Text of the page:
Coral Bleaching

The primary factor determining whether a coral survives a bleaching event or not is the amount of time that it is exposed to elevated temperatures under high light conditions.

In healthy coral, symbiotic algae (zooxanthellae) live within the coral tissue. Algae provide the coral with food and energy as well as their characteristic brown-green colour. Stressful environmental conditions can cause the coral to expel the symbiotic algae, changing the coral colour to white. This whitening of coral is called ‘coral bleaching’. Sometimes corals can recover from bleaching, but if stressful conditions are severe, or persist for a long time, loss of symbiotic algae and the nutrients they provide can lead to coral death. Even when corals do recover, they are vulnerable to diseases and other stress and not always return to full health.

The longer the coral is exposed to a stressor, the greater the chances of mortality. Corals can recover quickly from bleaching events once the sources of stress are removed. In some cases, corals can recover their colour within days. However, each bleaching event weakens the overall health of the coral over time.

In Australia, the Great Barrier Reef is a well known icon bustling with marine life. Unfortunately, also this reef is under pressure from global climate change and other threats. Global bleaching events also occurred on the GBR in 1998 and 2002, but not to the extent of the 2016 and 2017 bleaching events. In 2016, reports indicated severe bleaching on 81% of the reefs in the far northern sector of the GBR and the relatively pristine reefs north of Port Douglas were hit hardest. In 2017, it was the central part of the GBR that was hit hardest. The southern GBR mostly escaped the bleaching, but had to cope with cyclones and Crown-of-Thorn outbreaks, both affecting coral cover.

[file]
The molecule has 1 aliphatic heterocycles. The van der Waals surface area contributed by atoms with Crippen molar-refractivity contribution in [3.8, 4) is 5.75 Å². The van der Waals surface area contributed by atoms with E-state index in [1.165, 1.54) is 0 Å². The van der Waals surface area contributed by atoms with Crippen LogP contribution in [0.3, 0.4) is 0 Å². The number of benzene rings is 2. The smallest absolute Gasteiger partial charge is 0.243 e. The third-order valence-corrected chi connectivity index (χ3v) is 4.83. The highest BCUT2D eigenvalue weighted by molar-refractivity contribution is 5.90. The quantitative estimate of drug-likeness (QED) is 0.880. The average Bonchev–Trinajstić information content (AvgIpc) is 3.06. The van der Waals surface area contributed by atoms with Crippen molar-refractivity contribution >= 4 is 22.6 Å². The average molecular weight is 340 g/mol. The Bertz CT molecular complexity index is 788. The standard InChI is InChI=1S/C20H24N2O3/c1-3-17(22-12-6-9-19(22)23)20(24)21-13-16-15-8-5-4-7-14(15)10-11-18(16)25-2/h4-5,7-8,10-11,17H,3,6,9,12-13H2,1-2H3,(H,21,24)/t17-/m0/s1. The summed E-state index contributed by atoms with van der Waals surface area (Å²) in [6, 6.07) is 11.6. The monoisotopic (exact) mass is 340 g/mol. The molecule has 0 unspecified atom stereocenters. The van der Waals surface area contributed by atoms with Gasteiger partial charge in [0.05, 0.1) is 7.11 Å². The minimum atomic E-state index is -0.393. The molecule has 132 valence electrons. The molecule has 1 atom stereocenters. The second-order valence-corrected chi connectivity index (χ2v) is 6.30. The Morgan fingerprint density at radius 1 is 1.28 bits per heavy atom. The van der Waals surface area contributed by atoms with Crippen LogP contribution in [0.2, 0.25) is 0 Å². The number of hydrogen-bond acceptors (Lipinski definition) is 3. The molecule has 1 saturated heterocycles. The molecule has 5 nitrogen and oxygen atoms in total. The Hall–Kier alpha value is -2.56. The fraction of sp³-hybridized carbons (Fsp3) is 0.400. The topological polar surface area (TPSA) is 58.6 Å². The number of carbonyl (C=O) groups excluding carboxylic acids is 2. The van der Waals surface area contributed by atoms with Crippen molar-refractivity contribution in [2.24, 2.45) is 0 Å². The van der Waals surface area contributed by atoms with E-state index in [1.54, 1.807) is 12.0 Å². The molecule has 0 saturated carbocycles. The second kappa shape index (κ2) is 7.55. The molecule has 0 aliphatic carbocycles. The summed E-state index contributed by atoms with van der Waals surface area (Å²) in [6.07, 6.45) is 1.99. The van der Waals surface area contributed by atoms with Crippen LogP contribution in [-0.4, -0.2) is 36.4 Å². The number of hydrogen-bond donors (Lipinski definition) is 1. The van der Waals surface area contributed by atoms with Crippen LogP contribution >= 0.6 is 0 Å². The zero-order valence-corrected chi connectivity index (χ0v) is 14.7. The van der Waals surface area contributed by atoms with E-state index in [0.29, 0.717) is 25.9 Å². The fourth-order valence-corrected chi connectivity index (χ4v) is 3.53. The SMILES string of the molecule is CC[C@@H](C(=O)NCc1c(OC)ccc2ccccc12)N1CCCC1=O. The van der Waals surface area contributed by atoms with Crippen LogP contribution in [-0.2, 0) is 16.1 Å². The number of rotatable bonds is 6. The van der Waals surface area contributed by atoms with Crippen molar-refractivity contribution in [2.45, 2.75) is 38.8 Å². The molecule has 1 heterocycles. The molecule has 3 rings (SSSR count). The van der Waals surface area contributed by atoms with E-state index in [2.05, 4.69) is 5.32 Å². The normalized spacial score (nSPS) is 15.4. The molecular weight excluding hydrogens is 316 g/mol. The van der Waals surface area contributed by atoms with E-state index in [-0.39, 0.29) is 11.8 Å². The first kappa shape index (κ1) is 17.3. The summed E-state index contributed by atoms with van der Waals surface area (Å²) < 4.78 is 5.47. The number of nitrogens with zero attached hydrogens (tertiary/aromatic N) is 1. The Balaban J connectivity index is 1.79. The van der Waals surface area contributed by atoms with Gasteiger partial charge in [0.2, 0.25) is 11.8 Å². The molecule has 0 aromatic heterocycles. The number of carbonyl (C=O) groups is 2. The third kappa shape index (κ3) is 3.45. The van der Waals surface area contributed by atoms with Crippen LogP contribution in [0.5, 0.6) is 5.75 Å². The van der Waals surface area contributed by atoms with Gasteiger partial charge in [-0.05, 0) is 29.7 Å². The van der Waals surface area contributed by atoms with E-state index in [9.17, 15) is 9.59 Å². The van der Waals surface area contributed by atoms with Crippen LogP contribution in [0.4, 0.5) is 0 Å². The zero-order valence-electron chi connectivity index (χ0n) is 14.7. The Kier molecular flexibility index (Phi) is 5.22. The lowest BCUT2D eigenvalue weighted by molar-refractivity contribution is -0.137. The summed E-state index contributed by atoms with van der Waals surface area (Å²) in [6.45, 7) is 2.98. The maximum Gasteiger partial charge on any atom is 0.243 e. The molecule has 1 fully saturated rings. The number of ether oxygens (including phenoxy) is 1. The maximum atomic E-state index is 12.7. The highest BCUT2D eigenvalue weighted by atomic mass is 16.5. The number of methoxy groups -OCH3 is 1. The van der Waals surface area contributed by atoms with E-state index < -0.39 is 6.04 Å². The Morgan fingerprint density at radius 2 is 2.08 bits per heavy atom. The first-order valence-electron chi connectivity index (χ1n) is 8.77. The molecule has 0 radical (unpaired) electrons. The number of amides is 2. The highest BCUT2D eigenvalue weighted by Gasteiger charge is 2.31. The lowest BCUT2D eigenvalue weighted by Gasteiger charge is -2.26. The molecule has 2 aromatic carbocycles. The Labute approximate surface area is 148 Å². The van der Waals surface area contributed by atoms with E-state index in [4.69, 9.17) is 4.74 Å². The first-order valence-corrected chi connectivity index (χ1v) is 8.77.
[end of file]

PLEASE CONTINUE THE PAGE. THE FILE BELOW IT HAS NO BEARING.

Almost half of the coral cover on the GBR was lost during the 2016-2017 back-to-back bleaching events and it will take many years for coral to grow back. See 4 page handout with maps and further info.
Sadly, the Great Barrier Reef is now (March 2020) experiencing a third mass coral bleaching event in five years. See latest overview with media and video links from various reliable resources (10 April 2020).

It is time to act now and help save our reefs. You can help monitor the health of corals on your local reefs with our Coral Health Chart or read our fact sheets and learn how you can help safe the reef.

4 bleaching events occurred in the past 20 years (1998, 2002, 2016 & 2017).

The main cause of bleaching is human induced climate change.

Keep up to date with the latest NOAA bleaching alerts for your area here:


Did you know?

Changes of one or two degrees in sea temperature can cause corals to bleach.

Anemones and giant clams can bleach too. They have the same zooxanthellae as corals.

Corals bleach after being exposed for approximately 4 weeks to warmer sea temperatures, but can recover if the water temperature returns back to normal within several weeks.

Mass bleaching events are related to global warming, but low sea temperatures, sedimentation, UV light, fresh water and pollution can also cause bleaching.

Not all corals bleach simultaneously. There are differences within and between species, genera and growth forms. Often ‘fast growing’ branching corals bleach first, while the ‘slow growing’ big boulder corals are more resistant.

After a bleaching event, corals are less able to cope with temperature shifts and diseases, and have reduced growth rates and reproduction.